By: Laetitia Meyrueix, Doctoral Student, Department of Nutrition
In the world of social media, we mainly focus on the “fun” social potential of platforms like Facebook, Twitter, and Instagram. However, it turns out that social media can be used as a tool for professional development and networking, and these various platforms can open up a whole new world of possibilities. Nevertheless, figuring out best practices for these social media tools and how to best utilize them for the professional world, requires a little helping hand. University Career Services (UCS) held at the end of August a LinkedIn Bonanza to help guide students on how to best use this tool for career development. Robert Humphrey, from LinkedIn, lead the presentation and went over a few key ways to improve your profile.
- Professional pictures are important on LinkedIn. You do not want to post a picture that you normally would share with friends on Facebook and Instagram. Your photo doesn’t necessarily need to be a professionally done headshot, but make sure there isn’t anything inappropriate.
- Pro tip for the Student Budget: Groupon has deals for professional headshots through JC Penney for as little as $25 if you wait for Groupon sales.
- Under your profile name you have the option to write-up a quick headline. Think hard about the content of this headline. It needs to be something that will make you stand out, since it is one of the first things people see when you appear in searches.
- Make your headline personal. Add flair to it! Think of what makes you particularly unique or what your career aims are.
- Don’t be too wordy—narrow it down to what you want people to first know about you.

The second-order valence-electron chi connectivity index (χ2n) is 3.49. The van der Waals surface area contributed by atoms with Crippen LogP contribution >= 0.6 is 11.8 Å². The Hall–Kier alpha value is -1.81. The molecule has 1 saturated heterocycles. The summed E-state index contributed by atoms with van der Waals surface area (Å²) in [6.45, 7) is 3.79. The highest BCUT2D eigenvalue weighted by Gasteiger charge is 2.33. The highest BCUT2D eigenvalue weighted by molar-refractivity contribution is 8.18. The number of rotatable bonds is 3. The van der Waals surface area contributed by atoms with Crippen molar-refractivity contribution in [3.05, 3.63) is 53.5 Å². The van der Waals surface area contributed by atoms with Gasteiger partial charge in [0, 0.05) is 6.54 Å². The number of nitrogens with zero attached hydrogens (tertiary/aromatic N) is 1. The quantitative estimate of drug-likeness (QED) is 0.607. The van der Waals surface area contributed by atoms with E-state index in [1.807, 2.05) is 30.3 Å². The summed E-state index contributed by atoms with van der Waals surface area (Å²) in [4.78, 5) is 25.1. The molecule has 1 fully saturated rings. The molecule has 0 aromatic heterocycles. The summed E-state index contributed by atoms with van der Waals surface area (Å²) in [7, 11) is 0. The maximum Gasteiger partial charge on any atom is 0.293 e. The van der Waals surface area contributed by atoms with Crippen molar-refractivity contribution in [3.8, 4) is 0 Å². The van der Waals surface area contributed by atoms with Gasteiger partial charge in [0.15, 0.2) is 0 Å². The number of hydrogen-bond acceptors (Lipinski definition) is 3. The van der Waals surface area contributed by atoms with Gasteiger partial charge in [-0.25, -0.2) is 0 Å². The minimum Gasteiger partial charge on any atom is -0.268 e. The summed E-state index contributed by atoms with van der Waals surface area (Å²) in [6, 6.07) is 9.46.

- Indicating that you are a student is totally acceptable but make sure to add something extra to it!
- This portion is under the headline and allows you to expand a bit beyond what was mentioned there. Again, this is one of the first things people will see. Make sure to really emphasize the important aspects of your training and what you are aiming to accomplish or do as your next steps, i.e. career goals.
- Less is always more with these sorts of things!
- This section is a good place to highlight your skills.
- Think of the skills you have acquired, whether that be from lab experience, from school or outside of the academic realm. Companies will search for people with specific skillsets, so it’s key to list as many as possible. Of course, make sure you possess these skills.
- Review skills sought by companies you are interested in and if you don’t have the skill, investigate how to get it! LinkedIn has courses you can take to help fill in the gaps for skills you might not have developed during school.
- Pro tip: Lynda.com, EdX and Coursera are other great resources for acquiring new skills.
- Once your profile is complete and presentable, go out there and connect! Connect with your peers, faculty, alumni and with people you meet at events. You never know who might connect you to your next job!